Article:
ECONOMY

Cohesion funds may provide relief

The European Union could help boost the Greek economy through an early payment of 1 billion euros in EU funds earmarked for Athens under a plan of reducing economic and social differences in the 27-nation bloc, the head of the EU executive said on Tuesday.

?It is very important to supplement our macroeconomic efforts with something credible,? European Commission President Jose Manuel Barroso said.

?If we are going to get benefits in the long term we have to already start mobilizing our resources for more practical purposes so that Greek people become aware that there is hope and that we are not just asking them to make sacrifices.?

Greece has been unable to access billions of euros in EU funds designed to boost development in the bloc?s poorer regions because it can?t co-finance projects and prove that it can use them effectively.

Barroso said that the EU could accelerate payouts and frontload some projects, which could give Greece quick access to some 1 billion euros to help make its businesses more competitive and boost employment and training. That?s only a small fraction of the 15 billion euros or so Greece could still get from the EU until 2013.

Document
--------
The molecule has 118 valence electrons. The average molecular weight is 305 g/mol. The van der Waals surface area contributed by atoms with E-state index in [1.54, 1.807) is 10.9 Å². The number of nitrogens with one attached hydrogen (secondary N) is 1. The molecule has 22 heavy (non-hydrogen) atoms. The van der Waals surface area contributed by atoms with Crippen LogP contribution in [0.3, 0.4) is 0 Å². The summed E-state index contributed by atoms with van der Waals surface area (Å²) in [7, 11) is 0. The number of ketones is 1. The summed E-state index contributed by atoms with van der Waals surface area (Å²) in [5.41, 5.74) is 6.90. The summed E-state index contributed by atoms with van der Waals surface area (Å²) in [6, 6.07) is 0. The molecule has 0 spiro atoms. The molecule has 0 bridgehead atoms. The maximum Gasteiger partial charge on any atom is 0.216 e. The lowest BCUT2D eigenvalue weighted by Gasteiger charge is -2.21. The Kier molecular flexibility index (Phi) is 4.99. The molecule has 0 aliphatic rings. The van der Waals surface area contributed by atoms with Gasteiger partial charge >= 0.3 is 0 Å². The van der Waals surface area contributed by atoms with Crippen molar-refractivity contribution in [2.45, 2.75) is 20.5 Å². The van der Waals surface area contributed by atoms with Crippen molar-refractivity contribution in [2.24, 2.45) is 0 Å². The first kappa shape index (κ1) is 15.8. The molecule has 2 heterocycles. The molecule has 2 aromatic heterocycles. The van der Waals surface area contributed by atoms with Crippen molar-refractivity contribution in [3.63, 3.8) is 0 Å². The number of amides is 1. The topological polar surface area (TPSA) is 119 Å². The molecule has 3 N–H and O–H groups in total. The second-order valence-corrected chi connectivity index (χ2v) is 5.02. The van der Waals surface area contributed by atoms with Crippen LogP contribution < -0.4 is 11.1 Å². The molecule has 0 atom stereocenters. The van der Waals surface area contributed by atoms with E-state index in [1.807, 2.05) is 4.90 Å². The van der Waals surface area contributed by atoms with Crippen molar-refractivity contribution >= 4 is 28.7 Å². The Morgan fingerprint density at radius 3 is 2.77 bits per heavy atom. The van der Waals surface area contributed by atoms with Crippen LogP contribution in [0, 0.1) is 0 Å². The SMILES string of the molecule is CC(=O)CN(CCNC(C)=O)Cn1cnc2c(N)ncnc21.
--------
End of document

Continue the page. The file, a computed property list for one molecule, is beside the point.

?We should concentrate these funds on where it matters most,? he said.

Barroso also called for a longer-term, tighter system of technical assistance for Greece. That could help the country plan the kind of projects that qualify for EU funding, but it would not abolish the need for co-financing, which requires that EU countries have to come up with 50 percent of the money needed for projects. That requirement has been harshly criticized by several European politicians in recent weeks.

Greece has been in recession since 2009 and the Commission only expects it to return to feeble quarter-on-quarter economic growth in the second quarter of 2011 and to year-on-year growth only in the last three months of this year.

Barroso?s appeal comes ahead of a summit of EU leaders later this week where Greece?s finances will be at the center of discussions.

Separately, German Chancellor Angela Merkel said on Tuesday she was optimistic the European Union would manage to resolve the Greek sovereign debt crisis but said Athens must press ahead with more austerity measures.

Speaking in Warsaw hours before Greek Prime Minister George Papandreou?s Cabinet faced a confidence vote in Parliament, Merkel also reaffirmed Berlin?s view that private investors should take part in any bailout of Greece.